In accordance with Queen II's theme of opposites (the vinyl sides of the record were named 'Side White' and 'Side Black,' as opposed to the conventional 'Side A' and 'Side B'), the photographer also shot the band dressed in white. "There was some discussion on what should be the front cover," says Rock. "The other three kind of thought the white one, they were kind of a bit intimidated at that moment. I do remember somebody saying it looks very pretentious because it looked like they were a huge deal, when in fact they weren't at that moment. Of course, they lived up to the picture in time."
Rock also spoke of Mercury's influence when it came to the band's presentation. "They were democratic," he says, "but on the visual side of things they tended to do what Freddie wanted. He designed the logo, he actually named the band 'Queen,' and how he got away with that shows the naivete of the rest of the band."
"My own fascination with this project was its duality," recalled Brian May in the 2003 photo book Killer Queen about the sessions with Rock. "Soundwise, the Queen II album was already totally and deliberately split down the middle. It had a 'Side White' and 'Side Black' both very different in character, so different in fact that it was almost like two Queen albums going in opposite directions...We had evolved our stage costume designs to be pure black and white, again a duality. So it was important to me to develop the two concepts of photographs side by side...Mick had the skill to convert these dreams into fine pieces of art."
A year later, Queen released its fourth album A Night at the Opera, which contained "Bohemian Rhapsody." For the song's video, the band and director Bruce Gowers revisited the cover of Queen II--the clip became important in the history of music videos (Queen returned to the Queen II image once again for the video of the band's 1985 single "One Vision"). Referring to the shadowy photographs taken by Rock for the original Queen II shoot, May said in Killer Queen: "To the world at large, these dark pictures will forever evoke "Bohemian Rhapsody.""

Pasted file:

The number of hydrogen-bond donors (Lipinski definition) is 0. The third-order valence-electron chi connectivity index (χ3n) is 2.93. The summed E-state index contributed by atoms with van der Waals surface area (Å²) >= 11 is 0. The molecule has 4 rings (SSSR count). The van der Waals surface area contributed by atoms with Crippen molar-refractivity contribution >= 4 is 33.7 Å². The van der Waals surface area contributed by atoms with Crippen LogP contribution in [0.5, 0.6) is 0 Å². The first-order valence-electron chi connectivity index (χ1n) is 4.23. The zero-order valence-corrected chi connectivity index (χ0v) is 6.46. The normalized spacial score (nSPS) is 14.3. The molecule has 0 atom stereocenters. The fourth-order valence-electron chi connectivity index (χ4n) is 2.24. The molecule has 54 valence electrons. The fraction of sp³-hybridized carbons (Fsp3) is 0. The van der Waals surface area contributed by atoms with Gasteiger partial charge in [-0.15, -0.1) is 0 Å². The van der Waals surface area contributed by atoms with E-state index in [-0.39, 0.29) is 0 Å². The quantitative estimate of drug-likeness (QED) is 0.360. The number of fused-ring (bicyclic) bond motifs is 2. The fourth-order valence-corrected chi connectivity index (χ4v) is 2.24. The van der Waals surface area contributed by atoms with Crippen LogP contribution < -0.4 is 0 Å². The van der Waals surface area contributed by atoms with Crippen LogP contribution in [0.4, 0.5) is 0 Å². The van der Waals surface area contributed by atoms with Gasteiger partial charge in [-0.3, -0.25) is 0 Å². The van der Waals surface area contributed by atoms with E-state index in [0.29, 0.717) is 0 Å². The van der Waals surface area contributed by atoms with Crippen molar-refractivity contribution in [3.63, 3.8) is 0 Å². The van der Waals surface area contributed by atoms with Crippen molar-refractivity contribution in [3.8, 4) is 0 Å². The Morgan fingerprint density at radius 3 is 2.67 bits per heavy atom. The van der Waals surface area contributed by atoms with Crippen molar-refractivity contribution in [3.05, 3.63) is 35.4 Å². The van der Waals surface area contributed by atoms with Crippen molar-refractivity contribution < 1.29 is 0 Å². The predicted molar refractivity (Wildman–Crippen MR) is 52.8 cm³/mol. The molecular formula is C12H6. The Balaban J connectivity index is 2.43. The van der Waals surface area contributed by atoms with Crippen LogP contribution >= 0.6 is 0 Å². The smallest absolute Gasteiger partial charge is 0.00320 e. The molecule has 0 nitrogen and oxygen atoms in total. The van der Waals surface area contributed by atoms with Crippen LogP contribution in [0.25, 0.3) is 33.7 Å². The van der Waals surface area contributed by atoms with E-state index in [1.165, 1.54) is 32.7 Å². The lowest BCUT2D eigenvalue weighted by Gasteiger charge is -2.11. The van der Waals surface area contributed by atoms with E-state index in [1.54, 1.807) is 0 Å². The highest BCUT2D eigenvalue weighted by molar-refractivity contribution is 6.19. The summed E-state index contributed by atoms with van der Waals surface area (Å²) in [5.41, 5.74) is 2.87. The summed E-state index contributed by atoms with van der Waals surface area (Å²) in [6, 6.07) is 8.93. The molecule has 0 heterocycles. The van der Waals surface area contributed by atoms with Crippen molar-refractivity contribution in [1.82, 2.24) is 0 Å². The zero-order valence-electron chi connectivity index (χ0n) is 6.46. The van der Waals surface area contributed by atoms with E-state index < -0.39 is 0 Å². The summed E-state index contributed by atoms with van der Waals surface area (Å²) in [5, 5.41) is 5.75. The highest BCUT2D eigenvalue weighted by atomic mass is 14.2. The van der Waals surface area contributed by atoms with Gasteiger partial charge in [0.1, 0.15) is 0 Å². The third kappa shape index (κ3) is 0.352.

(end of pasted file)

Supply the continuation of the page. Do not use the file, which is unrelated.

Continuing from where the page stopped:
Aside from his images of Ziggy Stardust-era Bowie from the '70s, the Queen II photograph--which will also be the cover of the upcoming re-release of the Bohemian Rhapsody single for Record Store Day Black Friday--is probably one of Rock's most recognizable works. "It became their most famous image," Rock says, "not that it matters in a certain sense, because the music overwhelmed everything. That's fundamentally how that all went down."
For more information on Mick Rock, visit his website www.mickrock.com. His latest book, The Rise of David Bowie, 1972-1973, is published by Taschen.